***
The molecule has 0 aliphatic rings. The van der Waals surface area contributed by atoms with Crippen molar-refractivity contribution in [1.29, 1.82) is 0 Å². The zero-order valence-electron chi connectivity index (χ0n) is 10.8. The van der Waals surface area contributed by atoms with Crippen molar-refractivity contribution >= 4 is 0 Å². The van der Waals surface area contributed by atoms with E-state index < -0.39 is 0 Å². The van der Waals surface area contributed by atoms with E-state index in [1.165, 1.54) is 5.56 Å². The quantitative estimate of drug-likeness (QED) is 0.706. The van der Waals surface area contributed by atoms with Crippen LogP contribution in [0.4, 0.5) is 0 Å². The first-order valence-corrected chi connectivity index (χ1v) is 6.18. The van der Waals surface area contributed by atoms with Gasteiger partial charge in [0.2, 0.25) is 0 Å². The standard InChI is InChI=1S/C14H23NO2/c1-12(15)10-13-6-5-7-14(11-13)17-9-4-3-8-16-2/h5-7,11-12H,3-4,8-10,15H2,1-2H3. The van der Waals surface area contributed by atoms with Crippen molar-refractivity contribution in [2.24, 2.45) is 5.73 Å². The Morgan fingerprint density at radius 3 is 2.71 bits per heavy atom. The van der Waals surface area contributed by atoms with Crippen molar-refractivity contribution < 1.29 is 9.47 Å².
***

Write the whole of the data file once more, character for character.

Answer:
The molecule has 0 aliphatic rings. The van der Waals surface area contributed by atoms with Crippen molar-refractivity contribution in [1.29, 1.82) is 0 Å². The zero-order valence-electron chi connectivity index (χ0n) is 10.8. The van der Waals surface area contributed by atoms with Crippen molar-refractivity contribution >= 4 is 0 Å². The van der Waals surface area contributed by atoms with E-state index < -0.39 is 0 Å². The van der Waals surface area contributed by atoms with E-state index in [1.165, 1.54) is 5.56 Å². The quantitative estimate of drug-likeness (QED) is 0.706. The van der Waals surface area contributed by atoms with Crippen LogP contribution in [0.4, 0.5) is 0 Å². The first-order valence-corrected chi connectivity index (χ1v) is 6.18. The van der Waals surface area contributed by atoms with Gasteiger partial charge in [0.2, 0.25) is 0 Å². The standard InChI is InChI=1S/C14H23NO2/c1-12(15)10-13-6-5-7-14(11-13)17-9-4-3-8-16-2/h5-7,11-12H,3-4,8-10,15H2,1-2H3. The van der Waals surface area contributed by atoms with Crippen molar-refractivity contribution in [2.24, 2.45) is 5.73 Å². The Morgan fingerprint density at radius 3 is 2.71 bits per heavy atom. The van der Waals surface area contributed by atoms with Crippen molar-refractivity contribution < 1.29 is 9.47 Å².